a first case reported in humans

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According to a new case report released a few days ago, a baby was born with three penises in Iraq last year. This is a world first. The child has since been successfully operated on.

Diphallia (or diphallia) is a very rare congenital urogenital anomaly that is characterized by a total or partial duplication of the penis. While developing an additional phallus is not inherently dangerous, the diphallia, however, may be associated with other congenital problems that require special attention, including digestive system and urinary tract problems.

Since a first case report reported in 1609 by a man named Wecker, only a hundred cases have been reported in the scientific literature. In reality, there would be a few more. Doctors believe that this rare defect affects about one in five million births.

Three penises

All of these abnormalities, on the other hand, had resulted in only a single duplication of the reproductive tract of the affected children. In other words, all of them had developed two penises.

This new report, published in the journal Case reports from the International Journal of Surgery, is even more striking in that this child has developed not two, but three penises. No such case (triphallia) had to date been reported.

It all started around the age of three months. At the time, parents noticed swelling in their child’s scrotum next to strange protrusions that looked like small buds in the perineum.

At the hospital, an examination then revealed a hydrocele (an accumulation of fluid in a “pocket” surrounding the testicle), as well as two additional penises. The first was two centimeters long, extended from the root of the original penis, and had an acorn. The second measured one centimeter and was placed below the scrotum. Both had cavernous and spongy bodies with no urethra inside.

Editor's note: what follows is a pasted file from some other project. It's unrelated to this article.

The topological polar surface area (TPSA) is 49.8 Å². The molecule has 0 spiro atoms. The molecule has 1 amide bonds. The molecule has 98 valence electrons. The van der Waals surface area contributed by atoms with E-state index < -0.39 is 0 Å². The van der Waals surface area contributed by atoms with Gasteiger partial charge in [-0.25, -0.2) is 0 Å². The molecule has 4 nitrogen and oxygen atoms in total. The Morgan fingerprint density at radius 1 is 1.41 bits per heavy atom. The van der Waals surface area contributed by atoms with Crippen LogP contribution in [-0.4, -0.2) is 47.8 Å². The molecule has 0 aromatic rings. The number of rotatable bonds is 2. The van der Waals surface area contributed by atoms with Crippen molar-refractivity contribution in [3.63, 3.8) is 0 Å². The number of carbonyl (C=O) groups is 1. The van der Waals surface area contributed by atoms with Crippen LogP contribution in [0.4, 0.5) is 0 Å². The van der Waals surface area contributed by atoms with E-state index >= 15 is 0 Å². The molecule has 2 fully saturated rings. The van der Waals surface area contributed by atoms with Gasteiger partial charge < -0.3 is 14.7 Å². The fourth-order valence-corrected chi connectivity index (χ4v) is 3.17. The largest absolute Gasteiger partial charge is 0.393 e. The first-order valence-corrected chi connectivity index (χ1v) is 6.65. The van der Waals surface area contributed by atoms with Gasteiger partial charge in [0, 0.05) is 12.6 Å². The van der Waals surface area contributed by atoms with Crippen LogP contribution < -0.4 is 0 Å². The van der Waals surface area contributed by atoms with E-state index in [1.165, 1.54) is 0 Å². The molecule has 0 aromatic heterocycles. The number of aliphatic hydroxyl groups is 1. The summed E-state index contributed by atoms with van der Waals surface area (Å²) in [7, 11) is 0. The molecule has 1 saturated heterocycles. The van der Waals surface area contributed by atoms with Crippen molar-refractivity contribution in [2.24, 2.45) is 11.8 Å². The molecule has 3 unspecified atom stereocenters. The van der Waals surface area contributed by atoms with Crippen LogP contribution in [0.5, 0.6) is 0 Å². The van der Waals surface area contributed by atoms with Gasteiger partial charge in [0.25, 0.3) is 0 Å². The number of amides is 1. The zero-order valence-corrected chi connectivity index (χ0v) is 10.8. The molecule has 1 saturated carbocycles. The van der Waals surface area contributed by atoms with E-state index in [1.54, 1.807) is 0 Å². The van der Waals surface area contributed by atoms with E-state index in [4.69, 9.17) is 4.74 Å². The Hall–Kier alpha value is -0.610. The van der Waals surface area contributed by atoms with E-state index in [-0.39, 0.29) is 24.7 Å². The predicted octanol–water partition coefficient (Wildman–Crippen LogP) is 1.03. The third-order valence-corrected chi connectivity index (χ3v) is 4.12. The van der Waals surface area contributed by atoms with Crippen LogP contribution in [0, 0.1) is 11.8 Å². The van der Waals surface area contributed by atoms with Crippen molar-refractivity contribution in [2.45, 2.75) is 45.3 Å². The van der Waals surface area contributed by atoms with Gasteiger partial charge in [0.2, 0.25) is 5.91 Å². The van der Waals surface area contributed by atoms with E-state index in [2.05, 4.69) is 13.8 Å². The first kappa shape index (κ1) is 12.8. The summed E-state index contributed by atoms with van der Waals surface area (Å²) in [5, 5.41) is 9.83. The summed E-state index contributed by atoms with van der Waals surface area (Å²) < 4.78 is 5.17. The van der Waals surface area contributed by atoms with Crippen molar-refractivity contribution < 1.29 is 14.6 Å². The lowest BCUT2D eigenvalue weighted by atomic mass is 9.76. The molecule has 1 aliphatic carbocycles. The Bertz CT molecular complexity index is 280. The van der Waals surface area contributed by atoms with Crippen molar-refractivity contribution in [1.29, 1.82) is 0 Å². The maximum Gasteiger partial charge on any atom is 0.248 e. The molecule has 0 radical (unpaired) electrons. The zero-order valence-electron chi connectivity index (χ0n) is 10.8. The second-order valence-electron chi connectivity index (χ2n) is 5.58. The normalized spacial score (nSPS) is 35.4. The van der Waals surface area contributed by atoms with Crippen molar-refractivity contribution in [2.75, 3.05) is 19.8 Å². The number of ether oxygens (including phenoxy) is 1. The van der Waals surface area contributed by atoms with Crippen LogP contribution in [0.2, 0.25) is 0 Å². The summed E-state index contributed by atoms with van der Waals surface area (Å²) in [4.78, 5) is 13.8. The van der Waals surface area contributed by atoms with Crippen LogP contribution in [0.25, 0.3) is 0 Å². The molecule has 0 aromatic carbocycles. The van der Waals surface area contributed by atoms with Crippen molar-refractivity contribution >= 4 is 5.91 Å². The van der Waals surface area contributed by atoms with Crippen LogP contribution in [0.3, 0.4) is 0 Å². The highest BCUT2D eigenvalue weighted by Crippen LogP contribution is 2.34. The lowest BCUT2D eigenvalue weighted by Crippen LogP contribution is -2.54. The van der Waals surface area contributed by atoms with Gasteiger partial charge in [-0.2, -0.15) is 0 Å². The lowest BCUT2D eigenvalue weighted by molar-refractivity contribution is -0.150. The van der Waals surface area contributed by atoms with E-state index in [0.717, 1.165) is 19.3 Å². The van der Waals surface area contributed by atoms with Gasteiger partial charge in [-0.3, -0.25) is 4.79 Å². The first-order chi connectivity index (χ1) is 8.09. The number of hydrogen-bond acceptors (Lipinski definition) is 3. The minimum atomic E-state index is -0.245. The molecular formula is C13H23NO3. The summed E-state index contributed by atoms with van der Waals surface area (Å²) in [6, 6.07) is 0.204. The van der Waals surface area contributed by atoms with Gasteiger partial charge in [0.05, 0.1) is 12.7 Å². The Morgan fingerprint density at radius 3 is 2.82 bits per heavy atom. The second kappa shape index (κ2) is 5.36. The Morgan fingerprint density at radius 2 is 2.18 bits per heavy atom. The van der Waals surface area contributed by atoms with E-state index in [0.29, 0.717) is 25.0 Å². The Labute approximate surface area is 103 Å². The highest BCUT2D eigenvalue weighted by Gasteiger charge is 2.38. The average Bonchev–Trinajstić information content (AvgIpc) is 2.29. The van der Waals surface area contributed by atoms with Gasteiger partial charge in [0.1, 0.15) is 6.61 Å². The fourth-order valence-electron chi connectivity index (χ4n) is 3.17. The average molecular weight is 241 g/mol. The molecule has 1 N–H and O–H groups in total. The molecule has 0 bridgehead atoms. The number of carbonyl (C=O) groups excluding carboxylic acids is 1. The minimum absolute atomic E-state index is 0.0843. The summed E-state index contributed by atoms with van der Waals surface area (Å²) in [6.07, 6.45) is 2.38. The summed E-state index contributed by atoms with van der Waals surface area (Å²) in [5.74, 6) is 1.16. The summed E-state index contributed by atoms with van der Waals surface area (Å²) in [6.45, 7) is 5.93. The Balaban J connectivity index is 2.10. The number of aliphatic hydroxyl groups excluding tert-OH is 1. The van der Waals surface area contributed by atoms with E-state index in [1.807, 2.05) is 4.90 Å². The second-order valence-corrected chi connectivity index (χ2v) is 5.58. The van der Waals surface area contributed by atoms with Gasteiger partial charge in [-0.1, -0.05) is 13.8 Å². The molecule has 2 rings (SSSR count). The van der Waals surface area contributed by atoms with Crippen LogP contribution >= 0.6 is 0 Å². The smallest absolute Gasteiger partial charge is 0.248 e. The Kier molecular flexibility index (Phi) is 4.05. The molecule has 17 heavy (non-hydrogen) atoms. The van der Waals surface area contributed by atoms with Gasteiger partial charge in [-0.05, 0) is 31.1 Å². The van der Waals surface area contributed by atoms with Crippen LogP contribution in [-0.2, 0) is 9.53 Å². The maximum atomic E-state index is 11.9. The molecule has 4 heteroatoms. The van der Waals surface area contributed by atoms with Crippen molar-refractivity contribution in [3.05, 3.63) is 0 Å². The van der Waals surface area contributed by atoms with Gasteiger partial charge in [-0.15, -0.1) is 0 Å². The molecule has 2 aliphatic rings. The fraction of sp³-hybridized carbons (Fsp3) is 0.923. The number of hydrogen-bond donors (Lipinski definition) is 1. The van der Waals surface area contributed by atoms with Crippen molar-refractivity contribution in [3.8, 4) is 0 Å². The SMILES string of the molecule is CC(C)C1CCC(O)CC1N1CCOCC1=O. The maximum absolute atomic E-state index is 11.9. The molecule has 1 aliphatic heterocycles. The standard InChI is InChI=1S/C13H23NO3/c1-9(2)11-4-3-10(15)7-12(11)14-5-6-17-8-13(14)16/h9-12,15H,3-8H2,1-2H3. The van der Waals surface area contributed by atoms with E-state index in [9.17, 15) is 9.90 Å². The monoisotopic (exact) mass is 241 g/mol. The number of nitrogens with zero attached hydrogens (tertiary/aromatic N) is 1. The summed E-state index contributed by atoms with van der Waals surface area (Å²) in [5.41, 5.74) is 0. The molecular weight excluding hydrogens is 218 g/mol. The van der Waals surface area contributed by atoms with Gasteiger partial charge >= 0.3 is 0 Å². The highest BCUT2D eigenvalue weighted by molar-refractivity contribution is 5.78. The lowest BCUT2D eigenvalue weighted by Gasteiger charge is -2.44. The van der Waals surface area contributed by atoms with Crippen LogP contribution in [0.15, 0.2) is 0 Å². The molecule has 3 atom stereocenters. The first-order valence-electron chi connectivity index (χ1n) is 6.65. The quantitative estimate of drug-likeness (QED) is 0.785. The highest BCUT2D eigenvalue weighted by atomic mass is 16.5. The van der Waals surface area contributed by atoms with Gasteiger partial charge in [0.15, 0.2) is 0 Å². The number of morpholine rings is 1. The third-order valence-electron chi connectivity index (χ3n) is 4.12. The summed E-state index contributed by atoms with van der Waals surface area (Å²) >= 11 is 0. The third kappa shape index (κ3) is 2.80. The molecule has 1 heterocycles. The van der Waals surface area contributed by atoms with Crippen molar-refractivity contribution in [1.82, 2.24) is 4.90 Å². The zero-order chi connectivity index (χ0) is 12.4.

A preoperative photo showing the original and the two supernumerary penises. Credits: International Journal of Surgery Case Reports

After consulting various health experts, the child finally underwent an operation to drain the hydrocele. The two additional penises were also excised. The surgery was a success and the child had no adverse effects after one year of follow-up.

Note that diphallia (or triphallia) occurs during the embryonic development of the penis between the 3rd and the 6th week of gestation or may arise during the process of ventral migration and fusion of the paired mesodermal anlagen to the 15th week of gestation according to the authors.

Most specialists believe that three main factors can explain these abnormalities (sometimes associated): the use of drugs / endocrine disruptors during pregnancy, infections and homeothic genes.





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